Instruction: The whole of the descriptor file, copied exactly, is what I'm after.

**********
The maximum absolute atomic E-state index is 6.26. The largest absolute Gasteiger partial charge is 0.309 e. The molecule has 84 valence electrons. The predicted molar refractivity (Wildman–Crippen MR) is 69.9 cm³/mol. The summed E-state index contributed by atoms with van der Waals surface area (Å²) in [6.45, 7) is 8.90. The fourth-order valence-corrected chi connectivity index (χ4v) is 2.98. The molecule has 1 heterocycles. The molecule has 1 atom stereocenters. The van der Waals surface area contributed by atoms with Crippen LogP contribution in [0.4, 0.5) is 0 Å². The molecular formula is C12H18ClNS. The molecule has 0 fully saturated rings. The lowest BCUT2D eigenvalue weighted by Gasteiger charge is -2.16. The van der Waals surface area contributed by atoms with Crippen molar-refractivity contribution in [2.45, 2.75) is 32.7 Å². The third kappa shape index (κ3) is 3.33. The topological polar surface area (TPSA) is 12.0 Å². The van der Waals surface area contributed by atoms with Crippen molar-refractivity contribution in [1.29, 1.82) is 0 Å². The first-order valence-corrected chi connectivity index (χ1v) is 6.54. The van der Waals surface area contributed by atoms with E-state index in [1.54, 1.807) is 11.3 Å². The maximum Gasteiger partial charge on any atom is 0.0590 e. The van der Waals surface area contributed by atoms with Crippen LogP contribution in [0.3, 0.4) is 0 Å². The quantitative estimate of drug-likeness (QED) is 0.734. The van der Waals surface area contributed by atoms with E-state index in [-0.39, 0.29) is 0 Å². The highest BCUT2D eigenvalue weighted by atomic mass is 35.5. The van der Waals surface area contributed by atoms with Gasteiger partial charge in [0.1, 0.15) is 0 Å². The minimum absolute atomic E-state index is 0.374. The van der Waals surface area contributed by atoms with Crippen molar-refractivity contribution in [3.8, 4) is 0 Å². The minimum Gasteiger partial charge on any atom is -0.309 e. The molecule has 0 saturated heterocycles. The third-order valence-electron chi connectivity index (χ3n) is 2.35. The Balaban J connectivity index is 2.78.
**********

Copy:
The maximum absolute atomic E-state index is 6.26. The largest absolute Gasteiger partial charge is 0.309 e. The molecule has 84 valence electrons. The predicted molar refractivity (Wildman–Crippen MR) is 69.9 cm³/mol. The summed E-state index contributed by atoms with van der Waals surface area (Å²) in [6.45, 7) is 8.90. The fourth-order valence-corrected chi connectivity index (χ4v) is 2.98. The molecule has 1 heterocycles. The molecule has 1 atom stereocenters. The van der Waals surface area contributed by atoms with Crippen LogP contribution in [0.4, 0.5) is 0 Å². The molecular formula is C12H18ClNS. The molecule has 0 fully saturated rings. The lowest BCUT2D eigenvalue weighted by Gasteiger charge is -2.16. The van der Waals surface area contributed by atoms with Crippen molar-refractivity contribution in [2.45, 2.75) is 32.7 Å². The third kappa shape index (κ3) is 3.33. The topological polar surface area (TPSA) is 12.0 Å². The van der Waals surface area contributed by atoms with Crippen molar-refractivity contribution in [1.29, 1.82) is 0 Å². The first-order valence-corrected chi connectivity index (χ1v) is 6.54. The van der Waals surface area contributed by atoms with E-state index in [1.54, 1.807) is 11.3 Å². The maximum Gasteiger partial charge on any atom is 0.0590 e. The van der Waals surface area contributed by atoms with Crippen LogP contribution in [0.3, 0.4) is 0 Å². The quantitative estimate of drug-likeness (QED) is 0.734. The van der Waals surface area contributed by atoms with E-state index in [-0.39, 0.29) is 0 Å². The highest BCUT2D eigenvalue weighted by atomic mass is 35.5. The van der Waals surface area contributed by atoms with Gasteiger partial charge in [0.1, 0.15) is 0 Å². The minimum absolute atomic E-state index is 0.374. The van der Waals surface area contributed by atoms with Crippen molar-refractivity contribution in [3.8, 4) is 0 Å². The minimum Gasteiger partial charge on any atom is -0.309 e. The molecule has 0 saturated heterocycles. The third-order valence-electron chi connectivity index (χ3n) is 2.35. The Balaban J connectivity index is 2.78.